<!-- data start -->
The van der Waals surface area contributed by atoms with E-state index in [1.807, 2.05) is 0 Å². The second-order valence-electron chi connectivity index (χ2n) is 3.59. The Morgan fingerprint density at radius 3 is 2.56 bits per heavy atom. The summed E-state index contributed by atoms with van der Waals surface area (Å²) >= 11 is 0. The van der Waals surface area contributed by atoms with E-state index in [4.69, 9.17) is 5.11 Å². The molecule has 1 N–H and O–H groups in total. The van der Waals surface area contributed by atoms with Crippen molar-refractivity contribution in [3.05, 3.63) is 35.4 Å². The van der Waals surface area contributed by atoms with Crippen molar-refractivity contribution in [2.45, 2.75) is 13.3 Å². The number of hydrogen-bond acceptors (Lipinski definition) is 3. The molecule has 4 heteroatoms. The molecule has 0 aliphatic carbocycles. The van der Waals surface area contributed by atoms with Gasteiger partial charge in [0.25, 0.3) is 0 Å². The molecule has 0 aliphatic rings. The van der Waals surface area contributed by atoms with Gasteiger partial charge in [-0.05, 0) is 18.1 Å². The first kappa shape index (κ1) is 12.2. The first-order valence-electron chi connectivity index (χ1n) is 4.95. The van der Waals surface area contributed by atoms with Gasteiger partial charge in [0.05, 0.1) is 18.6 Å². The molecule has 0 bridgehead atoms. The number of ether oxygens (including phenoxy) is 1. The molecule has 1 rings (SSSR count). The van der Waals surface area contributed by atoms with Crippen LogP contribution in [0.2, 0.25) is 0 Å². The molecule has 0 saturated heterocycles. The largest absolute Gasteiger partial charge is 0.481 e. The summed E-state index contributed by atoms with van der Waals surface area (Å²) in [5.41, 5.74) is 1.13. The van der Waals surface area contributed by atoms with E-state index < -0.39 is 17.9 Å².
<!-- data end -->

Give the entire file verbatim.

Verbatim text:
The van der Waals surface area contributed by atoms with E-state index in [1.807, 2.05) is 0 Å². The second-order valence-electron chi connectivity index (χ2n) is 3.59. The Morgan fingerprint density at radius 3 is 2.56 bits per heavy atom. The summed E-state index contributed by atoms with van der Waals surface area (Å²) >= 11 is 0. The van der Waals surface area contributed by atoms with E-state index in [4.69, 9.17) is 5.11 Å². The molecule has 1 N–H and O–H groups in total. The van der Waals surface area contributed by atoms with Crippen molar-refractivity contribution in [3.05, 3.63) is 35.4 Å². The van der Waals surface area contributed by atoms with Crippen molar-refractivity contribution in [2.45, 2.75) is 13.3 Å². The number of hydrogen-bond acceptors (Lipinski definition) is 3. The molecule has 4 heteroatoms. The molecule has 0 aliphatic carbocycles. The van der Waals surface area contributed by atoms with Gasteiger partial charge in [0.25, 0.3) is 0 Å². The molecule has 0 aliphatic rings. The van der Waals surface area contributed by atoms with Gasteiger partial charge in [-0.05, 0) is 18.1 Å². The first kappa shape index (κ1) is 12.2. The first-order valence-electron chi connectivity index (χ1n) is 4.95. The van der Waals surface area contributed by atoms with Gasteiger partial charge in [0.05, 0.1) is 18.6 Å². The molecule has 0 bridgehead atoms. The number of ether oxygens (including phenoxy) is 1. The molecule has 1 rings (SSSR count). The van der Waals surface area contributed by atoms with Crippen LogP contribution in [0.2, 0.25) is 0 Å². The molecule has 0 saturated heterocycles. The largest absolute Gasteiger partial charge is 0.481 e. The summed E-state index contributed by atoms with van der Waals surface area (Å²) in [5.41, 5.74) is 1.13. The van der Waals surface area contributed by atoms with E-state index < -0.39 is 17.9 Å².